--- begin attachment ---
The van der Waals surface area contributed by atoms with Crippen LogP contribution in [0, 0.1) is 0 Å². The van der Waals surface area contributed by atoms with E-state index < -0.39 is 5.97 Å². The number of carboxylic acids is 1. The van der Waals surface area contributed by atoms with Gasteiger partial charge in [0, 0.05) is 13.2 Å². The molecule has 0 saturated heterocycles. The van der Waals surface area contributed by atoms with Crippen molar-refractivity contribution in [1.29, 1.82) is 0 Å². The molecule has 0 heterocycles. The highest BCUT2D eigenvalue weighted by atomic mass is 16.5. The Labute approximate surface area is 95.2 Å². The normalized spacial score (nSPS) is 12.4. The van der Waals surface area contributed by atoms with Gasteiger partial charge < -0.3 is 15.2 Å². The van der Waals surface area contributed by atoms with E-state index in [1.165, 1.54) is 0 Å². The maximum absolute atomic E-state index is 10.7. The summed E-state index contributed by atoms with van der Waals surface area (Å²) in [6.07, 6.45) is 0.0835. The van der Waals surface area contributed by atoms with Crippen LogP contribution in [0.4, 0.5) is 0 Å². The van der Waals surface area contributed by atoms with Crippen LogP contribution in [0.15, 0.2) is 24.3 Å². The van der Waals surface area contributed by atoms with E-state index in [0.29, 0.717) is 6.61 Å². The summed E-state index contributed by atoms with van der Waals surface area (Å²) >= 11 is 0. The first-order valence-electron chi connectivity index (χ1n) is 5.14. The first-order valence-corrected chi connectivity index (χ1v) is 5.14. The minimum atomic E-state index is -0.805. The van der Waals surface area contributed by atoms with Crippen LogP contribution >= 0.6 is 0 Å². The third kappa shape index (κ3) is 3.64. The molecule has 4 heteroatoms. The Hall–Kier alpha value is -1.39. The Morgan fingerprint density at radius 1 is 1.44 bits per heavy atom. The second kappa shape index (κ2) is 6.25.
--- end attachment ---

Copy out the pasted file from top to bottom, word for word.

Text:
The van der Waals surface area contributed by atoms with Crippen LogP contribution in [0, 0.1) is 0 Å². The van der Waals surface area contributed by atoms with E-state index < -0.39 is 5.97 Å². The number of carboxylic acids is 1. The van der Waals surface area contributed by atoms with Gasteiger partial charge in [0, 0.05) is 13.2 Å². The molecule has 0 saturated heterocycles. The van der Waals surface area contributed by atoms with Crippen molar-refractivity contribution in [1.29, 1.82) is 0 Å². The molecule has 0 heterocycles. The highest BCUT2D eigenvalue weighted by atomic mass is 16.5. The Labute approximate surface area is 95.2 Å². The normalized spacial score (nSPS) is 12.4. The van der Waals surface area contributed by atoms with Gasteiger partial charge < -0.3 is 15.2 Å². The van der Waals surface area contributed by atoms with E-state index in [1.165, 1.54) is 0 Å². The maximum absolute atomic E-state index is 10.7. The summed E-state index contributed by atoms with van der Waals surface area (Å²) in [6.07, 6.45) is 0.0835. The van der Waals surface area contributed by atoms with Crippen LogP contribution in [0.4, 0.5) is 0 Å². The van der Waals surface area contributed by atoms with Crippen LogP contribution in [0.15, 0.2) is 24.3 Å². The van der Waals surface area contributed by atoms with E-state index in [0.29, 0.717) is 6.61 Å². The summed E-state index contributed by atoms with van der Waals surface area (Å²) >= 11 is 0. The first-order valence-electron chi connectivity index (χ1n) is 5.14. The first-order valence-corrected chi connectivity index (χ1v) is 5.14. The minimum atomic E-state index is -0.805. The van der Waals surface area contributed by atoms with Crippen LogP contribution >= 0.6 is 0 Å². The third kappa shape index (κ3) is 3.64. The molecule has 4 heteroatoms. The Hall–Kier alpha value is -1.39. The Morgan fingerprint density at radius 1 is 1.44 bits per heavy atom. The second kappa shape index (κ2) is 6.25.